The jewels that will play a starring role as King Charles—and his Queen—are crowned.
The dress code for King Charles’s coronation on May 6 has been declared, and it’s set to be a slimmed down affair—in more ways than one.
The sovereign has reportedly discouraged “formal dress,” encouraging the House of Lords to wear business attire or their traditional black robes (scratch the crimson, ermine-trimmed robes worn for Queen Elizabeth II’s coronation in 1953). The news of a more casual, less stuffy event has petered out slowly from Buckingham Palace, eliciting cheers from some and dismay from others. Recent details about the pared-back ceremony include a mere 2,000 invited guests to Westminster Abbey (compared to 8,000 for Queen Elizabeth), a 60-minute coronation ceremony rather than a three-hour affair, and Meghan Markle and her children remaining home in California. Four-year-old Prince Louis’s attendance is also in question after his antics sticking out his tongue during the Platinum Jubilee.
For royal watchers, deflated by the subdued approach and yearning for a visual feast rife with pomp, pageantry, burning questions remain, such as: Will we see any tiaras?
Lauren Kiehna, who pens The Court Jeweller blog, suggests that King Charles might be looking to the example of less-formal European inaugurations, like the one held for King Willem-Alexander of the Netherlands in 2013, which had a formal daytime dress code: “If so, we could still be seeing major jewels—just not tiaras.”
Author, broadcaster and British Vogue Contributing Editor Carol Woolten, who hosts the podcast If Jewels Could Talk, says it will be a restrained coronation without lavishly attired guests.
“We might see a lot of dress coats. People will wear their best, but it’s a different type of best. It won’t be the evening dress and precious jewels,” she says. “Philip Treacy and Stephen Jones will be incredibly busy making fabulous hats and fascinators.” Woolten, who recorded three specials for her podcast on the coronation, says that Queen Camilla will wear a couture gown by Bruce Oldfield. “He will make a fantastic gown, and I suspect there will be all sorts of references to the British Isles in it and to the Queen’s new role.” Woolten says the burning question regarding Queen Camilla is “whether or not she will wear Queen Victoria’s coronation necklace which was worn by Queen Victoria and left for every subsequent queen to wear at the coronation. I imagine she will.”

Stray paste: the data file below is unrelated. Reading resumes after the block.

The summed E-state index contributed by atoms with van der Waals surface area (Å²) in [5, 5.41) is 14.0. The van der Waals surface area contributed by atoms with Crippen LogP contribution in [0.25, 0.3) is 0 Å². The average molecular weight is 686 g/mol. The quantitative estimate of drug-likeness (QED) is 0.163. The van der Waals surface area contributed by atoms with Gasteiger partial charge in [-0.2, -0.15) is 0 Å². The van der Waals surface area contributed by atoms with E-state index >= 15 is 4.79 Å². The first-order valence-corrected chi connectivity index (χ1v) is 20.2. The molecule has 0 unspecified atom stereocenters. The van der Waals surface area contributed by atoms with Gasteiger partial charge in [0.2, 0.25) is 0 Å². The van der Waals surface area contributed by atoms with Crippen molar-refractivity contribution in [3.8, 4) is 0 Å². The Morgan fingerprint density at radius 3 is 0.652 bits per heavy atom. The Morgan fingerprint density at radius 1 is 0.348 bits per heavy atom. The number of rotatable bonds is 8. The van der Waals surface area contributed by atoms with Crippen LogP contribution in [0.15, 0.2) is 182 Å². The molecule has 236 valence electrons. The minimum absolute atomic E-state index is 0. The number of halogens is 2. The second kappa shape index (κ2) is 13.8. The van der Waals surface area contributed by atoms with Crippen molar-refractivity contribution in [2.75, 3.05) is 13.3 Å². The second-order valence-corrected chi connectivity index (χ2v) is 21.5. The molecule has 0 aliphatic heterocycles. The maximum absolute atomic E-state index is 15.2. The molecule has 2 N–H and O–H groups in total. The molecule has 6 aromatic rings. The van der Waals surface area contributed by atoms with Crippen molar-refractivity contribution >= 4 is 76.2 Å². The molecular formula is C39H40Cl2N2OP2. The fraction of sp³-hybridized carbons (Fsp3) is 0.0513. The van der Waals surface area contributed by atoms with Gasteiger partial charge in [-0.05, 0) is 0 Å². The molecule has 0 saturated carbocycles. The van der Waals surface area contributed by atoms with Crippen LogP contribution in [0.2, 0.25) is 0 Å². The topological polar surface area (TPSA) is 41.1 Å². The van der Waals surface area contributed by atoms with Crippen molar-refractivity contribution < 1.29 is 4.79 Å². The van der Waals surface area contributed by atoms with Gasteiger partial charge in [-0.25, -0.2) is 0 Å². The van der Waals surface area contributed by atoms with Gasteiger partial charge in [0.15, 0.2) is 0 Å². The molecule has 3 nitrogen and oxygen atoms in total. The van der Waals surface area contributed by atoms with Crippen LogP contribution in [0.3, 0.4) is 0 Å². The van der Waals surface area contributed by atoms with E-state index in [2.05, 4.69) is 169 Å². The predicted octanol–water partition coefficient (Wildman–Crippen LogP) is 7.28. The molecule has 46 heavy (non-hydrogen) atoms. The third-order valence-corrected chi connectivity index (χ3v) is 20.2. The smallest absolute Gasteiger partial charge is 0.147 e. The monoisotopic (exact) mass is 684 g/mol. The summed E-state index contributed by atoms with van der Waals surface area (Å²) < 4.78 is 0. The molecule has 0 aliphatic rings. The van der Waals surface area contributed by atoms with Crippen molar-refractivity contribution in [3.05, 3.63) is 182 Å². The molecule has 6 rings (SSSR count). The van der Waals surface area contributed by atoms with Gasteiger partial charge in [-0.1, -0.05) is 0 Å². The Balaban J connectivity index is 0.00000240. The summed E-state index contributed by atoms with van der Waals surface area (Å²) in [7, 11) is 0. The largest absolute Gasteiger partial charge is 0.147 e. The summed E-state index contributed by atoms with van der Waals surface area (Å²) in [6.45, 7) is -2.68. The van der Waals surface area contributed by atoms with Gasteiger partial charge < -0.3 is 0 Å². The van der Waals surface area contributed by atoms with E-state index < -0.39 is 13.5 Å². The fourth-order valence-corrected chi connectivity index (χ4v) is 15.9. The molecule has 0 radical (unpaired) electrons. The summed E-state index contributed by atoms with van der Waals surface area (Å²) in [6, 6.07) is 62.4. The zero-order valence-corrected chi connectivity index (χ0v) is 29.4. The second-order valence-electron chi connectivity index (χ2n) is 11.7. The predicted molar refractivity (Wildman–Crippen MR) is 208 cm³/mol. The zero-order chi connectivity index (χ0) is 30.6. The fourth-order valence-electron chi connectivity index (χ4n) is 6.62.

Queen Camilla will be crowned with Queen Mary’s crown, which for the first time in recent history will be re-used for a coronation “in the interests of sustainability and efficiency” according to the Palace. Updates to the crown—which resides in the Crown Jewels—include resetting it with the Cullinan III, IV and V diamonds that were part of Queen Elizabeth II’s personal collection and often worn by her as brooches. Camilla will also wear a ruby and diamond ring, made for the 1831 coronation of King William IV and Queen Adelaide and worn by three other Queens Consort.
As for the Princess of Wales, Woolten suspects that she will choose a dress by Sarah Burton and Alexander McQueen as she did for her wedding day. “Those styles seem to suit her so well. I imagine she will wear jewelry as a tribute to Queen Elizabeth,” says Woolten. She predicts that Kate might select the Girls of Great Britain and Ireland tiara—which was worn by The Queen in some of her iconic portraits used on coinage and stamps—or the George III tiara. “I think it will be something closely associated with the line of succession . . . something very associated with Queen Elizabeth and pay tribute to her.”
The Crown Jewels will, of course, play the starring role in the coronation. “The jewelry is everything. It embodies the transformation of the person into the monarch,” says Woolten, noting the incredible history of the coronation regalia which will be used to anoint King Charles, including St. Edward’s Crown, the Sovereign’s Sceptre, the Imperial State Crown and the Sovereign’s Orb.
“These pieces aren’t worn for frivolity. They aren’t worn to purely make a dazzling display of jewels and wealth and visual impact,” says Woolten. “What is more important is the symbolic role they play, which is huge.” Woolten describes the coronation as a sacrament similar to a baptism or marriage. “The crown is necessary for the moment of crowning,” she says. “King Charles doesn’t become king until the crown is placed upon his head.”
Hero Image of Saint Edward's Crown, Sir Robert Viner, 1st Baronet, Public domain, via Wikimedia Commons